Data PrivacySurveillance Culture In Data Protection

June 1, 20220


Over the last three decades, the technologies that have changed our everyday lives have also stored the ever more accurate records of those lives. New technologies ranging from surveillance cameras and thermal scanners to GPS transponders have improved the capacity to track, watch and monitor. The  range of monitoring techniques available today are unsurpassed in human history.

The gathering, usage, and sale of personal data generates massive profits for Governments and both large and small private firms. Thus, not only have surveillance technologies grown in number, but so have the entities that want to surveil.

In the 21st century, surveillance is unavoidable and has become a common feature of dealing with Governments, companies and other entities. It is a part of daily connection, involvement and initiative through the usage of the internet and social media. In such a scenario, the need for preventing misuse of surveillance technology and data protection also becomes vital.


The advent of powerful technology and increase in digitization has led to the emergence of surveillance culture globally. The surveillance culture of present world is shaped in a similar fashion by security ties, organizational reliance, social media involvement and political and economic competency, just as all cultural developments are influenced by social, political and economic factors.

Surveillance culture can be categorized as existing in various forms and modes. One is the surveillance in public places and certain private places via CCTV cameras, baggage scanners and biometrics at airports, railway stations, shopping malls, traffic signals and Government offices and buildings.

Another one is the surveillance in which common masses play a more active part by using social media or traditional search engines to keep a check on everyday lives of people. Further, agreeing with the terms of service in order to use certain online sites is another mode of surveillance as these sites then get the users’ consent to keep track of their login, logout and search history.

Surveillance cultures vary greatly based on a variety of characteristics namely, age, gender, social status and geographic location. Thus, there is no such thing as a uniform surveillance culture. However, surveillance cultures share some similar characteristics, even if the details differ, because the critical enabling factors are almost on the similar lines around the globe.


Some of the dangers associated with surveillance are the following:

Intellectual Privacy

The idea of intellectual privacy is based on the premise that free minds are the cornerstone of a free society and that monitoring of such belief formation and idea development can have a negative impact on such activities.

 It is a notion that if anyone is  monitored while he/she is engaged in intellectual pursuits such as reading, thinking, online browsing or private conversation, such surveillance often brings a halt in the human minds  from indulging in ideas or behaviors that may seem deviant to others.

Surveillance, thereby jeopardizes the society’s core values of intellectual differences and unconventional uniqueness. The fear of being observed, leads people to act and think differently than they would have otherwise.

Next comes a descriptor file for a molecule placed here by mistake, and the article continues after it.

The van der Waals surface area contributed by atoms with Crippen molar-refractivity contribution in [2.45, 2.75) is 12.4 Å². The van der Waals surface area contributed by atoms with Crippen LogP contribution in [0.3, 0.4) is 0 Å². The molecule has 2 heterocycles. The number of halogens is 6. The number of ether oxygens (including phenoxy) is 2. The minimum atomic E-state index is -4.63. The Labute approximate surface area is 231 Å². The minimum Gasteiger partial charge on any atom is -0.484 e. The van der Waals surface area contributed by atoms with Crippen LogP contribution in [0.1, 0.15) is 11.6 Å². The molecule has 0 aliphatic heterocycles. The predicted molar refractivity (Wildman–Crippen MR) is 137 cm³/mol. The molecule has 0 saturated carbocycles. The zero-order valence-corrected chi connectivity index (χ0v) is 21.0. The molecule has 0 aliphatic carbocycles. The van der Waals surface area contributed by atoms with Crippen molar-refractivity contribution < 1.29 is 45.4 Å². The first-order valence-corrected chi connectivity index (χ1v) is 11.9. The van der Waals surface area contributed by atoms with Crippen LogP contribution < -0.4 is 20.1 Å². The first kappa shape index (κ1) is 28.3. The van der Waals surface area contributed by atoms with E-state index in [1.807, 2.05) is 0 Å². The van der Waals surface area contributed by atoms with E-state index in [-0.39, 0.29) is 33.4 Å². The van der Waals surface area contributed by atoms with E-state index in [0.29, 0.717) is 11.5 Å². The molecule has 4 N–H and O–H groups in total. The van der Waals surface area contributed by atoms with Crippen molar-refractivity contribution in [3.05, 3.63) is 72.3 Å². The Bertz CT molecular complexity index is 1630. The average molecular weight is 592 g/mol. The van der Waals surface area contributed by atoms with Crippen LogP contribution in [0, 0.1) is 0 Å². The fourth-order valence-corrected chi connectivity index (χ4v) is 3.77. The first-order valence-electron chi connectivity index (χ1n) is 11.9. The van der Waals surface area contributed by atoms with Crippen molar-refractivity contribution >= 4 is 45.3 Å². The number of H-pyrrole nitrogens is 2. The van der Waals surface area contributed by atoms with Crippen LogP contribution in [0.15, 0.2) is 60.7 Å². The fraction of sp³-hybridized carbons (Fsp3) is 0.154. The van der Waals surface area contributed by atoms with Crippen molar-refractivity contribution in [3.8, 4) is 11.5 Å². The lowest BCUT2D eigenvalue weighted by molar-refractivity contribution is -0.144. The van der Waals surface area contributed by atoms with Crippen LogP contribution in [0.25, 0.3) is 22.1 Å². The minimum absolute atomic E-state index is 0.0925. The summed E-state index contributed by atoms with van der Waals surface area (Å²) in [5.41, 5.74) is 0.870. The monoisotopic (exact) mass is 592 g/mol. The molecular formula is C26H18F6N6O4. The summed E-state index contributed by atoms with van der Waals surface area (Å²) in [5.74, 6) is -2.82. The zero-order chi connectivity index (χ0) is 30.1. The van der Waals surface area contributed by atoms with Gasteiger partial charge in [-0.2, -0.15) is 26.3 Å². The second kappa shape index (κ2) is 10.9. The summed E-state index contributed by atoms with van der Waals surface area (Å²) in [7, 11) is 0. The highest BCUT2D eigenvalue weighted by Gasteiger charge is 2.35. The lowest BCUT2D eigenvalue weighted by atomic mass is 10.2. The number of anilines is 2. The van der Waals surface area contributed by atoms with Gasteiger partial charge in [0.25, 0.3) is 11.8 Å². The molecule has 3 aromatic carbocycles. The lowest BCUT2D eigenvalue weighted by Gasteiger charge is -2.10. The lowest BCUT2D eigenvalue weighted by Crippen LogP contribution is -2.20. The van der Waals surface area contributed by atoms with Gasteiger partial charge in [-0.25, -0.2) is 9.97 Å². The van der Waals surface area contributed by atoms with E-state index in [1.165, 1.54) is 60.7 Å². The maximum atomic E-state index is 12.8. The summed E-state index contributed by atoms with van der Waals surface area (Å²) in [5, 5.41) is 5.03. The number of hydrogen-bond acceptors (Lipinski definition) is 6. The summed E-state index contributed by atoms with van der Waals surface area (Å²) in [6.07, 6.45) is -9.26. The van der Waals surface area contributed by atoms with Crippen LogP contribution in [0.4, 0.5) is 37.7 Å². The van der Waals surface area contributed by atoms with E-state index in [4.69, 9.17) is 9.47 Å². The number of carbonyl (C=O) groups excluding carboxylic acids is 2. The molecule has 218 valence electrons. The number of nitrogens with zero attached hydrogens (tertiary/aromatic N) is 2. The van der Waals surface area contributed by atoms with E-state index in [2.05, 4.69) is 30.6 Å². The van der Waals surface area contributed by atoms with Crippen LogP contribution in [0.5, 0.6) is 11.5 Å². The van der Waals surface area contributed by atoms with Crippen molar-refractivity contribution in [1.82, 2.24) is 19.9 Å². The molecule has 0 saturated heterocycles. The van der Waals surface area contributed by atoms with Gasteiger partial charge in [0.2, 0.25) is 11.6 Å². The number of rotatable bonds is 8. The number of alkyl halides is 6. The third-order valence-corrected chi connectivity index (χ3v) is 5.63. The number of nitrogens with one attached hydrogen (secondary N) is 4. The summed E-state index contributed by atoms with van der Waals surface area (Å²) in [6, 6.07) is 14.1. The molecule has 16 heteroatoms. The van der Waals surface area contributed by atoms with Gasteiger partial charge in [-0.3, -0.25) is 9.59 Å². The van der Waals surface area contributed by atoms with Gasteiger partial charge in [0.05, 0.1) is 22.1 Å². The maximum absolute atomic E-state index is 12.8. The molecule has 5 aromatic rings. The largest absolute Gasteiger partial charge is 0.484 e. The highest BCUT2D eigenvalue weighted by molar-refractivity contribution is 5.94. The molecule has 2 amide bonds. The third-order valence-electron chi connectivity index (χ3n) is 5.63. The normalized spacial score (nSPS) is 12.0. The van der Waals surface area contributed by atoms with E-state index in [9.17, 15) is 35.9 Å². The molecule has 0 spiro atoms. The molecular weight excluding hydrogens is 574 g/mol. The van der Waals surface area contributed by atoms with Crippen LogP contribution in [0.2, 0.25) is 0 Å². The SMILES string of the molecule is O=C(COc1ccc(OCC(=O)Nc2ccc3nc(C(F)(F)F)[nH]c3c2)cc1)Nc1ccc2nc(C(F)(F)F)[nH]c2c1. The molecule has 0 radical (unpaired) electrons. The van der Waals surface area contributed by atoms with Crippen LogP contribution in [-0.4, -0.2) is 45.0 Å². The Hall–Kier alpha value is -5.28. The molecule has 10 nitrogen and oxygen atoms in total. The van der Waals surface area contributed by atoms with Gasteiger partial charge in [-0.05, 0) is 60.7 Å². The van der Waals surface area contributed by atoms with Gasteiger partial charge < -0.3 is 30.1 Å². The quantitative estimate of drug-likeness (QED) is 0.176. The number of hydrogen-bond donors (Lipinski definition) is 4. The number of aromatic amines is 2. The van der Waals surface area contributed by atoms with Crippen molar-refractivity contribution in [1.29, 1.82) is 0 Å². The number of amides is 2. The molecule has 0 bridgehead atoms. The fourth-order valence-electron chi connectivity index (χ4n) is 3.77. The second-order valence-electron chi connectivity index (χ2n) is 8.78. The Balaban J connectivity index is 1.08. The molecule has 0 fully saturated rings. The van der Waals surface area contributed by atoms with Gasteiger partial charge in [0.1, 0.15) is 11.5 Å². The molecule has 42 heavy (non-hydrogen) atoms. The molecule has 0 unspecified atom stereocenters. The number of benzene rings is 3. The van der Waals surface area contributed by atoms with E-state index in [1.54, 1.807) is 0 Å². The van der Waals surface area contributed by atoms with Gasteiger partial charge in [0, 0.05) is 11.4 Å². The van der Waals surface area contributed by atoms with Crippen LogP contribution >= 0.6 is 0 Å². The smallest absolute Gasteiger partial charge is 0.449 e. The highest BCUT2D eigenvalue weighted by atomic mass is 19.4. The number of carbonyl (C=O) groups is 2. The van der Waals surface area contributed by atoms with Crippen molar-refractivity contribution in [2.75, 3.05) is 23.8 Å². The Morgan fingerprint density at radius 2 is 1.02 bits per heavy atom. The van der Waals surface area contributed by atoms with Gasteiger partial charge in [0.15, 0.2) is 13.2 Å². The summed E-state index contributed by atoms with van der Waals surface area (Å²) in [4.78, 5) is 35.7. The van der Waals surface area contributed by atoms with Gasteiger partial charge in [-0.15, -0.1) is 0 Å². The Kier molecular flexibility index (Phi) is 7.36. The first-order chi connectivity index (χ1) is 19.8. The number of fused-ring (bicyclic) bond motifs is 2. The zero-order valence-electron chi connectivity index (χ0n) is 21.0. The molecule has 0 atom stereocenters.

Therefore, a reasonable legal process must be followed by the Government in order to perform any sort of surveillance on the activities of the citizens or collect their personal data.

It is further important to mention that records gathered by private persons could be demanded by or sold to the Government, particularly those related to political opinions. Accordingly, the issues of intellectual privacy does not only revolve around the public authorities, but also extends to private entities.

Blackmailing and Inducing

Information obtained deceitfully might be used to blackmail or defame the person by publicizing any confidential information. If any confidential information is obtained as a result of undue surveillance, such information can be used to threaten the victim and can have a negative impact.

Surveillance increases the watcher’s ability to persuade. Even if the ones being observed are unaware that they are being watched or persuaded, this information provides the observer more power over them, which may be utilized to convince, influence or control them.

Surveillance is also used by certain Governments to regulate public behavior. For an instance, one of the arguments for large CCTV networks in modern metropolitan settings is that they provide police more power to monitor and control what happens on the streets of a certain city. Though the presence of cameras or police can certainly urge residents to respect the law, it might also have negative consequences such as privacy infringement of the common public, vulnerability issues, etc.


Google and other online companies create massive comprehensive profiles in accordance with the web browsing patterns and purchasing behaviors of the users. Certain companies combine various types of data to create even more detailed consumer profiles, which they sell to a variety of sources, including direct marketers and companies. This type of commercial data may be utilized to provide discounts or targeted marketing to customers.

A frequent shopper discount may appear simple. However, what needs to be pondered upon is the capacity to provide such discounts to the appropriate target customers. For example, affluent and frequent fliers are provided certain memberships with which they are entitled to skipping the airport security queues, extra luggage allowances, etc. However, it should be noted that such privileges form bias against consumers or residents based on money, location, gender, colour, or ethnicity.


Personal data protection across several jurisdictions takes on new hues as it becomes more linked to the administration and control of the internet. Undoubtedly, the internet has evolved into a modern public realm. The social media platforms and search engines wield enormous influence and have a significant duty to guarantee that their platforms serve the public good.